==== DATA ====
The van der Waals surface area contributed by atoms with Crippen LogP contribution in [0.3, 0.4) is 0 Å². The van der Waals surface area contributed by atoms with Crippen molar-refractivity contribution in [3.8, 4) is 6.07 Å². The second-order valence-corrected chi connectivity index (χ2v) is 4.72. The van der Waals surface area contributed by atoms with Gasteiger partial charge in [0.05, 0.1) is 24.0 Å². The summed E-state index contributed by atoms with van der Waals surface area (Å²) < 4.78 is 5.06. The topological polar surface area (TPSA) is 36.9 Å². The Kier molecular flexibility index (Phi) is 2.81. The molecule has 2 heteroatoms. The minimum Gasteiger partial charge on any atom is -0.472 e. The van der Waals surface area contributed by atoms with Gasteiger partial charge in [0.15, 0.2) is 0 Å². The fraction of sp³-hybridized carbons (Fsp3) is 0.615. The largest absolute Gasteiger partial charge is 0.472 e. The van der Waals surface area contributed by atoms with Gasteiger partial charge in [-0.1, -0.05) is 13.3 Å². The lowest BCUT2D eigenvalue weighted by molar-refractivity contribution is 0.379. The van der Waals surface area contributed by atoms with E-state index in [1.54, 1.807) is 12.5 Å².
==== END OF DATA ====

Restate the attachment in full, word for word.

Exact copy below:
The van der Waals surface area contributed by atoms with Crippen LogP contribution in [0.3, 0.4) is 0 Å². The van der Waals surface area contributed by atoms with Crippen molar-refractivity contribution in [3.8, 4) is 6.07 Å². The second-order valence-corrected chi connectivity index (χ2v) is 4.72. The van der Waals surface area contributed by atoms with Gasteiger partial charge in [0.05, 0.1) is 24.0 Å². The summed E-state index contributed by atoms with van der Waals surface area (Å²) < 4.78 is 5.06. The topological polar surface area (TPSA) is 36.9 Å². The Kier molecular flexibility index (Phi) is 2.81. The molecule has 2 heteroatoms. The minimum Gasteiger partial charge on any atom is -0.472 e. The van der Waals surface area contributed by atoms with Gasteiger partial charge in [0.15, 0.2) is 0 Å². The fraction of sp³-hybridized carbons (Fsp3) is 0.615. The largest absolute Gasteiger partial charge is 0.472 e. The van der Waals surface area contributed by atoms with Gasteiger partial charge in [-0.1, -0.05) is 13.3 Å². The lowest BCUT2D eigenvalue weighted by molar-refractivity contribution is 0.379. The van der Waals surface area contributed by atoms with E-state index in [1.54, 1.807) is 12.5 Å².